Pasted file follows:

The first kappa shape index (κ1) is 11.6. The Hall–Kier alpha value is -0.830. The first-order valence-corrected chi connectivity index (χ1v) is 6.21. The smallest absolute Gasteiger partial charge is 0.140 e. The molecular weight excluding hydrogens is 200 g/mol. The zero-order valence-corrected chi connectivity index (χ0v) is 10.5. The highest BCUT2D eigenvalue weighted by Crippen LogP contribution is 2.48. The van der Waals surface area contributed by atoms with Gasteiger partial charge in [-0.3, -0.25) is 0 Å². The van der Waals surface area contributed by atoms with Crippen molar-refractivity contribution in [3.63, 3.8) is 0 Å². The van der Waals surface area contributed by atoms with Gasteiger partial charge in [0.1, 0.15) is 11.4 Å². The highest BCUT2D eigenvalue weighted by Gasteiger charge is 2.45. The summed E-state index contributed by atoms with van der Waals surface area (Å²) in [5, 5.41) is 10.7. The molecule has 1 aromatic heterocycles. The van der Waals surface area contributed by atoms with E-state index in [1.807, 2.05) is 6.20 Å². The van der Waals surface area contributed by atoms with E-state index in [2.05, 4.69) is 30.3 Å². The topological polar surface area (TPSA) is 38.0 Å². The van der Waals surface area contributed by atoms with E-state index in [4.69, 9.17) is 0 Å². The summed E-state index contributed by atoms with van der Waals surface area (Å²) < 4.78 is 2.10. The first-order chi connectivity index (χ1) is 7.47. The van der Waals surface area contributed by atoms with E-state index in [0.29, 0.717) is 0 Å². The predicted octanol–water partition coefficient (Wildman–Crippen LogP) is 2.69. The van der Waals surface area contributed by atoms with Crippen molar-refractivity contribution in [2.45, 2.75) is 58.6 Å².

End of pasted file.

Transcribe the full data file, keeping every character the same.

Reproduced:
The first kappa shape index (κ1) is 11.6. The Hall–Kier alpha value is -0.830. The first-order valence-corrected chi connectivity index (χ1v) is 6.21. The smallest absolute Gasteiger partial charge is 0.140 e. The molecular weight excluding hydrogens is 200 g/mol. The zero-order valence-corrected chi connectivity index (χ0v) is 10.5. The highest BCUT2D eigenvalue weighted by Crippen LogP contribution is 2.48. The van der Waals surface area contributed by atoms with Gasteiger partial charge in [-0.3, -0.25) is 0 Å². The van der Waals surface area contributed by atoms with Crippen molar-refractivity contribution in [3.63, 3.8) is 0 Å². The van der Waals surface area contributed by atoms with Gasteiger partial charge in [0.1, 0.15) is 11.4 Å². The highest BCUT2D eigenvalue weighted by Gasteiger charge is 2.45. The summed E-state index contributed by atoms with van der Waals surface area (Å²) in [5, 5.41) is 10.7. The molecule has 1 aromatic heterocycles. The van der Waals surface area contributed by atoms with E-state index in [1.807, 2.05) is 6.20 Å². The van der Waals surface area contributed by atoms with E-state index in [2.05, 4.69) is 30.3 Å². The topological polar surface area (TPSA) is 38.0 Å². The van der Waals surface area contributed by atoms with E-state index in [4.69, 9.17) is 0 Å². The summed E-state index contributed by atoms with van der Waals surface area (Å²) < 4.78 is 2.10. The first-order chi connectivity index (χ1) is 7.47. The van der Waals surface area contributed by atoms with E-state index in [0.29, 0.717) is 0 Å². The predicted octanol–water partition coefficient (Wildman–Crippen LogP) is 2.69. The van der Waals surface area contributed by atoms with Crippen molar-refractivity contribution in [2.45, 2.75) is 58.6 Å².